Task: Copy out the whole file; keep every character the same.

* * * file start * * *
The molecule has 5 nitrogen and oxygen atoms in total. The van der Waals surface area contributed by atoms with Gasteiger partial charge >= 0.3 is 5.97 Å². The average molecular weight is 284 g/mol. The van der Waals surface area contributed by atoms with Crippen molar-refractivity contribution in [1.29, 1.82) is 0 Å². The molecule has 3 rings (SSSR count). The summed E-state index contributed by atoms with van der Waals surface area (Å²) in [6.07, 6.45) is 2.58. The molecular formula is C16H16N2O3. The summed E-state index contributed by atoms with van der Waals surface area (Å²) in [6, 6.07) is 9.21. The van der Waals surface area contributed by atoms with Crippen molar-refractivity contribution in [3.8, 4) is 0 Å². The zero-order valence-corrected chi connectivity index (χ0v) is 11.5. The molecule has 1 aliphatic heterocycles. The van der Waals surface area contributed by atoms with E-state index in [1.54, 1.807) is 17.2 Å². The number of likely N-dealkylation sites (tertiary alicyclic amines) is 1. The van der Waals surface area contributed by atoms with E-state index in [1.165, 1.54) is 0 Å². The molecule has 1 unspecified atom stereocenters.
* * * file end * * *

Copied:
The molecule has 5 nitrogen and oxygen atoms in total. The van der Waals surface area contributed by atoms with Gasteiger partial charge >= 0.3 is 5.97 Å². The average molecular weight is 284 g/mol. The van der Waals surface area contributed by atoms with Crippen molar-refractivity contribution in [1.29, 1.82) is 0 Å². The molecule has 3 rings (SSSR count). The summed E-state index contributed by atoms with van der Waals surface area (Å²) in [6.07, 6.45) is 2.58. The molecular formula is C16H16N2O3. The summed E-state index contributed by atoms with van der Waals surface area (Å²) in [6, 6.07) is 9.21. The van der Waals surface area contributed by atoms with Crippen molar-refractivity contribution in [3.8, 4) is 0 Å². The zero-order valence-corrected chi connectivity index (χ0v) is 11.5. The molecule has 1 aliphatic heterocycles. The van der Waals surface area contributed by atoms with E-state index in [1.54, 1.807) is 17.2 Å². The number of likely N-dealkylation sites (tertiary alicyclic amines) is 1. The van der Waals surface area contributed by atoms with E-state index in [1.165, 1.54) is 0 Å². The molecule has 1 unspecified atom stereocenters.